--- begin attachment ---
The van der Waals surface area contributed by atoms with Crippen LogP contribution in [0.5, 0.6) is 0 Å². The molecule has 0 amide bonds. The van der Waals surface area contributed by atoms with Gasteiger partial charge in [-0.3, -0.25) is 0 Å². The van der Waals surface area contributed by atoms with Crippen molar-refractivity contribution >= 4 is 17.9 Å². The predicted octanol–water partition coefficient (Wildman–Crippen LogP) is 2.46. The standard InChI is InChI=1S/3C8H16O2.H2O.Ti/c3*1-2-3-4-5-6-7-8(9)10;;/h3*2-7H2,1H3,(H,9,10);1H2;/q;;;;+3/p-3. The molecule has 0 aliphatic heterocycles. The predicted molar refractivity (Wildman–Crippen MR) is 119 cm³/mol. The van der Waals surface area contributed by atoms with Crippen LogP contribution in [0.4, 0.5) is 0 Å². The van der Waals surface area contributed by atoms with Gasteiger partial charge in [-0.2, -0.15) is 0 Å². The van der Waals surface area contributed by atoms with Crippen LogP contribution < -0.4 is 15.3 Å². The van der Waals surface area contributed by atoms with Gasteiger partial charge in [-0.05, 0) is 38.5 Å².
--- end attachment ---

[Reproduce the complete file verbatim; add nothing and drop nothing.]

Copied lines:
The van der Waals surface area contributed by atoms with Crippen LogP contribution in [0.5, 0.6) is 0 Å². The molecule has 0 amide bonds. The van der Waals surface area contributed by atoms with Gasteiger partial charge in [-0.3, -0.25) is 0 Å². The van der Waals surface area contributed by atoms with Crippen molar-refractivity contribution >= 4 is 17.9 Å². The predicted octanol–water partition coefficient (Wildman–Crippen LogP) is 2.46. The standard InChI is InChI=1S/3C8H16O2.H2O.Ti/c3*1-2-3-4-5-6-7-8(9)10;;/h3*2-7H2,1H3,(H,9,10);1H2;/q;;;;+3/p-3. The molecule has 0 aliphatic heterocycles. The predicted molar refractivity (Wildman–Crippen MR) is 119 cm³/mol. The van der Waals surface area contributed by atoms with Crippen LogP contribution in [0.4, 0.5) is 0 Å². The van der Waals surface area contributed by atoms with Gasteiger partial charge in [-0.2, -0.15) is 0 Å². The van der Waals surface area contributed by atoms with Crippen LogP contribution < -0.4 is 15.3 Å². The van der Waals surface area contributed by atoms with Gasteiger partial charge in [-0.05, 0) is 38.5 Å².